Back then we were making plans to soon have children, and although those plans would not come to fruition, we came to an official decision sometime that summer to name our first son Ross for my grandpa. We knew our time with him was short and he would likely never meet his namesake, but I wanted him to know that someday he would have a great-grandson bearing his name. So, on Christmas day 2010, I sat on his bed and held his hand as I told him of our plan. He was no longer able to communicate his feelings to us by then, but I will never forget that moment or the look in his eyes. He passed away two days later on December 27, 2010. Seven years ago today.

We held onto the name for a very long time, until it even became painful to hear or say out loud. Five years later in July 2015, we were just a few weeks from finding out whether we were expecting a boy or a girl. Nearly everyone had guessed it would be the latter, especially since our families were already gaining two baby boys that year. We were only a month away from our big move for Kyle to start grad school, and we decided to drive out to see the new apartment in order to determine how much (or how little, rather) we could bring with us from our current house. Coincidentally we stopped at the very same rest stop where I’d received the sign from my grandpa in the form of a Diet Coke label just after our transfer a few months before. This time as I walked up to the case wondering which name would be on my bottle, my heart skipped a beat when I saw it:

July 2015: The first sign that told me Ross was going to be a boy

Ross. Not a common name here by any means. And my very first thought was: it’s a boy.

My grandpa isn’t the only one with this name in my family. It was a name he loved because he shared it with a grandfather he never met, Roscoe. His mother had become an orphan at a young age, so her parents were no longer alive when she had her children, but Grandpa loved the pictures of his grandparents and always thought he took after his namesake. I happen to think that my Ross takes after his namesake as well, and at times I can see my grandpa as a young boy in him so clearly. I believe Ross has his eye and hair color (not quite blonde, not quite red, not quite brown), and the way he sometimes smiles or holds himself reminds me of the little boy from the late 1930’s that I’ve come to know through worn black-and-white photos.

Larry Ross as a toddler
The original “Ross”: Roscoe Rufus, my grandpa’s namesake and my great-great grandfather
Grandpa holding me for the first time, on the day I was born in 1987
Our birthdays are 3 days apart, so we celebrated our 22nd & 74th birthdays together in 2009. This was the last birthday celebration before the diagnosis.

There have been mixed reactions to the name we chose; it’s not especially popular here beyond its association with a well-known tv character, but I don’t care. It’s him. He was named almost 6 years before he was born, and I know he could never have been anything different. If possible, I love the name even more today than I did the day it was written on his birth certificate. It’s been a part of our daily vernacular for almost two years now and still I often pause and smile when I hear it.

And for his middle name? We wanted something of equal importance and meaning. It is tradition in my dad’s family that the first son receives his father’s name in the middle spot. Had any of us been boys that would have continued, but my dad had four daughters. So to honor both my dad and my paternal grandfather, we chose the name David, the name they both share. Along with Kyle’s last name, Ross bears the names of all four of the most important men in my life.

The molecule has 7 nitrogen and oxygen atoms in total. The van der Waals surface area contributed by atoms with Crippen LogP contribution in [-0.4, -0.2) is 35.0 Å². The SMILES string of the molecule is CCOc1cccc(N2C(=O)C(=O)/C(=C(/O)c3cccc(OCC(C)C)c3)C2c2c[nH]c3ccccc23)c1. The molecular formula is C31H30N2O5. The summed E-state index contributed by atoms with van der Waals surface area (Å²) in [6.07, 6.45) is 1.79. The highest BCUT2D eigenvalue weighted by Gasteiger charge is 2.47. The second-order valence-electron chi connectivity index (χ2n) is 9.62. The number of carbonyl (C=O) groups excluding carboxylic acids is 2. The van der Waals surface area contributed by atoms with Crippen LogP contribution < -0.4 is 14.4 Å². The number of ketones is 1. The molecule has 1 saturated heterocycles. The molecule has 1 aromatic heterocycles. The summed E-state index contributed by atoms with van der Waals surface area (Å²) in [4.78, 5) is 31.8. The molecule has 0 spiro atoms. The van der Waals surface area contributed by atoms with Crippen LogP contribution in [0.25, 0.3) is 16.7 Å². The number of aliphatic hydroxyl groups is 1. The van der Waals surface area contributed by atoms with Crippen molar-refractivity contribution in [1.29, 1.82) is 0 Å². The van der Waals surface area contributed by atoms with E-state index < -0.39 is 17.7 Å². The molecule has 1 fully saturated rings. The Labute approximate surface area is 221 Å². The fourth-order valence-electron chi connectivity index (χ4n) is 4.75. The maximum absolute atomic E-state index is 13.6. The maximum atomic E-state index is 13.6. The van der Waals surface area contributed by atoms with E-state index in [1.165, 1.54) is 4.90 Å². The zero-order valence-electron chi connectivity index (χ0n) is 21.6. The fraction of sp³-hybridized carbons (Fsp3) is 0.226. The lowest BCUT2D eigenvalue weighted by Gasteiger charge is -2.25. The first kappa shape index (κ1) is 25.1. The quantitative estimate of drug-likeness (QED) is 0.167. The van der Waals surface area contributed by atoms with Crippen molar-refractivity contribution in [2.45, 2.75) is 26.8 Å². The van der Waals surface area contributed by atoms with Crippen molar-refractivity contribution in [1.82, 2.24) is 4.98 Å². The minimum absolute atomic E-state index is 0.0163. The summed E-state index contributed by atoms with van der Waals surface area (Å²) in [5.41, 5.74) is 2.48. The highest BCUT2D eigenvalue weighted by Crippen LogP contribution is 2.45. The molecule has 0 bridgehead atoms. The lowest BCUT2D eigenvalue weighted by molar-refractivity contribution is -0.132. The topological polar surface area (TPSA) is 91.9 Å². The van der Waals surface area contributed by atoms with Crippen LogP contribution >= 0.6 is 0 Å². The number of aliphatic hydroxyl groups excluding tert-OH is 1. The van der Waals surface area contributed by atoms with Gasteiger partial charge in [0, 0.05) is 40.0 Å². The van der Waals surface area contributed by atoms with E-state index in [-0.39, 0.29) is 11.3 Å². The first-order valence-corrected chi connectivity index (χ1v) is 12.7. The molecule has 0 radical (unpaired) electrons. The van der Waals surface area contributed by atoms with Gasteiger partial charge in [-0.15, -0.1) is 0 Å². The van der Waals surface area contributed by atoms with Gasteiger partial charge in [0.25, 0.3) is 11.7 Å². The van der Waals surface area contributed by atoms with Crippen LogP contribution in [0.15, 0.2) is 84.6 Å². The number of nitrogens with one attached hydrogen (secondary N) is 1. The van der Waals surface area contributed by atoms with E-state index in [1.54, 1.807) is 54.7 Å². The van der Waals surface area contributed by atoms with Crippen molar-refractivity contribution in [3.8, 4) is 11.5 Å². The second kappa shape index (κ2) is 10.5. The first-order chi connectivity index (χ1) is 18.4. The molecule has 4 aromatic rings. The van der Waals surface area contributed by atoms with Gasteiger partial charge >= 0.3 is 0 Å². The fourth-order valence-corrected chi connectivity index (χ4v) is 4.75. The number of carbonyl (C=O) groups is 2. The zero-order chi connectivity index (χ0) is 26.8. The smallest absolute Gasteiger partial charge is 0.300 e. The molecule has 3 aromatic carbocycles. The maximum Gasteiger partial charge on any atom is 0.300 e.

Daddy’s girl
Cape Cod summers
Reading with Grand-pop
The “Davids”: David Walter, Kevin David & Ross David (6 days old)

And that’s how we have our Ross David.



Bridge ending[4]-2

Almost three months ago we marked my 30th birthday. My aversion to the day is nothing new; it’s been several years now since we’ve celebrated. The fact that it happens to be the anniversary of our first early loss from 2012 has changed the way I feel about it, but it’s also painful in that it represents valuable time slipping away. Somehow being dragged into this new decade made August feel even worse than usual.

My age shouldn’t even be an issue yet. I’ve always been on the younger side of infertility patients and we should have years for possible treatments stretching out ahead of us. During our first appointment in the surrogacy process, our doctor even mentioned how young we were to be in this position, pointing out that at just 26 I had some time yet before I reached his cutoff of 52 years of age for an intended parent. In the surrogacy world it’s also common for an intended mother to be older than her gestational carrier, but I am seven years younger than Elle. And while our current circumstances have prevented us from starting the process over for another child, at the very least we should have the time to wait. Except that we don’t. From the beginning, our timeline has always been stuck on fast-forward, and for me, reaching 30 has always represented the beginning of the end.

For almost 20 years, the plan has been to have my final surgery in my early 30’s– as in the surgery, a hysterectomy. The goal over nearly two decades of my life was always to maintain my fertility until I was able to have the family I wanted. After that, my doctors assured me, one last surgery would give me a much more normal life: I’d be pain-free again, my days would no longer revolve around a monthly cycle, and the pressure to do everything possible to save my fertility would be gone. It would all be over, and at last I’d be free.